Mild spoilers for the book below – I’m going to describe the overall premise of each story, but no details on what happens or how it ends.

Urban Legends

I know I’m not the first to raise questions about this implausible vulnerability, and I’ve heard the theory that maybe it was the result of deliberate sabotage. But if you believe the ragtag Rebel Alliance was capable of infiltrating the highest echelons of the disciplined Imperial military research labs, I’ve got a few choice plots of beachfront property I’d like to sell you on Tatooine.
The first story, called “The Myth Buster,” is set in a bar where the point-of-view character is listening to a bar-fly explain the “true” story of Luke Skywalker. Redy (the bar-fly) explains that what we thought we knew about Luke is nothing but one conspiracy after another, and nothing but propaganda to make the Rebellion look good.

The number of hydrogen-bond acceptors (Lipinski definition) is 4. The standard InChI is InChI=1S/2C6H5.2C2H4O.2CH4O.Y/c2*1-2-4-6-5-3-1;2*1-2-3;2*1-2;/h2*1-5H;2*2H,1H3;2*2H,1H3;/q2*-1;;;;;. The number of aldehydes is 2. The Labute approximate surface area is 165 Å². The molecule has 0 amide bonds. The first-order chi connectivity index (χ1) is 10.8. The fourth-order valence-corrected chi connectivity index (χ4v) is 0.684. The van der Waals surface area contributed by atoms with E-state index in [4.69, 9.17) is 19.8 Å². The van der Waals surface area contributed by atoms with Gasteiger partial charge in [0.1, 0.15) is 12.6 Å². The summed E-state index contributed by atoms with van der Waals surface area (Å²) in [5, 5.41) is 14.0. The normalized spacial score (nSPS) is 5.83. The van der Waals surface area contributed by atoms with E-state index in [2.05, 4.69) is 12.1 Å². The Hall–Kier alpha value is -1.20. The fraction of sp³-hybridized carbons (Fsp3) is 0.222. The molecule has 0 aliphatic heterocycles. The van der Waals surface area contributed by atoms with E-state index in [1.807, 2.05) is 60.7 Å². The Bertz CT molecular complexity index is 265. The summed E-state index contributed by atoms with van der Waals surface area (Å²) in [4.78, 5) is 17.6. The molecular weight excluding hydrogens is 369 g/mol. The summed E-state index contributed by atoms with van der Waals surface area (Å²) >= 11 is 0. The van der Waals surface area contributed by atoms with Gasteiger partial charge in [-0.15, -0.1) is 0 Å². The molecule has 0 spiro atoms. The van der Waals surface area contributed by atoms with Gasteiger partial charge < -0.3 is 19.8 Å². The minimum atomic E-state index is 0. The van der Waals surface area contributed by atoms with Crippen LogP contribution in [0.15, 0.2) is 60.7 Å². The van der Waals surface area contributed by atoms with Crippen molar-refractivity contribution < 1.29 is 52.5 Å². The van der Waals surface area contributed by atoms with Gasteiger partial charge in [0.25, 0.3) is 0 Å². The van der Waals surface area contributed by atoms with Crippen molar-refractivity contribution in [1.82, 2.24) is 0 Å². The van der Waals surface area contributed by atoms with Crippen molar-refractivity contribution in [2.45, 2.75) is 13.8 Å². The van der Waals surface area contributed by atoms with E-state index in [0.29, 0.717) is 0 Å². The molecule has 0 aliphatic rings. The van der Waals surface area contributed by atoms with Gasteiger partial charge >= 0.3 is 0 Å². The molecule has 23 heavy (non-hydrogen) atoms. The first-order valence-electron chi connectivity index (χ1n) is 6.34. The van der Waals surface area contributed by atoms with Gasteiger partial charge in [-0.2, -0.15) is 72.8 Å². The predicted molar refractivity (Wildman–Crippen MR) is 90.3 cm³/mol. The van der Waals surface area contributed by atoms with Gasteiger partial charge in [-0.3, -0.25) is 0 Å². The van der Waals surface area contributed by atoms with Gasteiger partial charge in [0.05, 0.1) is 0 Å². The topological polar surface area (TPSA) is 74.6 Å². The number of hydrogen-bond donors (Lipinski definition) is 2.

This story reminds me a lot of urban legends, of which conspiracy theories are a sub-genre. Urban legends are those stories that everyone has heard but sometimes don’t know aren’t true. Some are scary, like Bloody Mary or the Killer in The Backseat. Others are Advice Stories like, if you leave a tooth over night in Coca-Cola it will dissolve (it won’t) so don’t drink Coca-Cola. Others are “this happened to a friend of a friend” like the Microwaved Pet story.

In this Luke story, we hear all kinds of twisted versions of Luke’s adventures in the movies, based around the idea that he was actually a guy named Clodplodder and was part of an intergalactic gang. They’re the kind of sensationalist facts and stories that you just know will be repeated by everyone who hears it, because it makes them feel like they know “the truth of the matter.” They won’t be fooled by nonsense legends of a Jedi Knight saving the galaxy.

Personal Mythology

He leapt from rebel star cruiser to rebel star cruiser, his flaming sword at the ready. A Star Destroyer focused all its cannons on him, and carelessly, he deflected the shots with graceful swings. He launched himself from a cruiser, tucked his legs under him, and tumbled through space, shooting bolts of energy from his sword in every direction. Star Destroyer after Star Destroyer disintegrated under this unnatural assault.